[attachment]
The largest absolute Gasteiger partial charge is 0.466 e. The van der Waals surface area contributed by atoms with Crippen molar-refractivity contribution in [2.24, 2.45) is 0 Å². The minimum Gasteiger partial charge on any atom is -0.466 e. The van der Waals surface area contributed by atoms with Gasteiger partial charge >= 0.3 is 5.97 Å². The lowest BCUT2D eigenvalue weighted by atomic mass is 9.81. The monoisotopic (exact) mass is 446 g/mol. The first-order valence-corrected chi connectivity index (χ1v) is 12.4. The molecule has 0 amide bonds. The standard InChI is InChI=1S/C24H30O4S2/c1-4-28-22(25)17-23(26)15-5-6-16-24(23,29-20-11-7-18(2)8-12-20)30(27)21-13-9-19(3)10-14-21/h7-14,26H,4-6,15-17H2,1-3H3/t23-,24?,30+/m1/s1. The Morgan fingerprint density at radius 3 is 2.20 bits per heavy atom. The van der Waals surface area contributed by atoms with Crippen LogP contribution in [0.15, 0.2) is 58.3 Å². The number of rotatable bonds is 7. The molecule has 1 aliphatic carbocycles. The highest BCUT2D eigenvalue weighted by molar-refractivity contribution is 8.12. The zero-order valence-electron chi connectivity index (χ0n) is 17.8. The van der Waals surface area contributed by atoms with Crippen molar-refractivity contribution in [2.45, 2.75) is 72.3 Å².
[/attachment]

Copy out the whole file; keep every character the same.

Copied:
The largest absolute Gasteiger partial charge is 0.466 e. The van der Waals surface area contributed by atoms with Crippen molar-refractivity contribution in [2.24, 2.45) is 0 Å². The minimum Gasteiger partial charge on any atom is -0.466 e. The van der Waals surface area contributed by atoms with Gasteiger partial charge >= 0.3 is 5.97 Å². The lowest BCUT2D eigenvalue weighted by atomic mass is 9.81. The monoisotopic (exact) mass is 446 g/mol. The first-order valence-corrected chi connectivity index (χ1v) is 12.4. The molecule has 0 amide bonds. The standard InChI is InChI=1S/C24H30O4S2/c1-4-28-22(25)17-23(26)15-5-6-16-24(23,29-20-11-7-18(2)8-12-20)30(27)21-13-9-19(3)10-14-21/h7-14,26H,4-6,15-17H2,1-3H3/t23-,24?,30+/m1/s1. The Morgan fingerprint density at radius 3 is 2.20 bits per heavy atom. The van der Waals surface area contributed by atoms with Crippen LogP contribution in [0.15, 0.2) is 58.3 Å². The number of rotatable bonds is 7. The molecule has 1 aliphatic carbocycles. The highest BCUT2D eigenvalue weighted by molar-refractivity contribution is 8.12. The zero-order valence-electron chi connectivity index (χ0n) is 17.8. The van der Waals surface area contributed by atoms with Crippen molar-refractivity contribution in [2.45, 2.75) is 72.3 Å².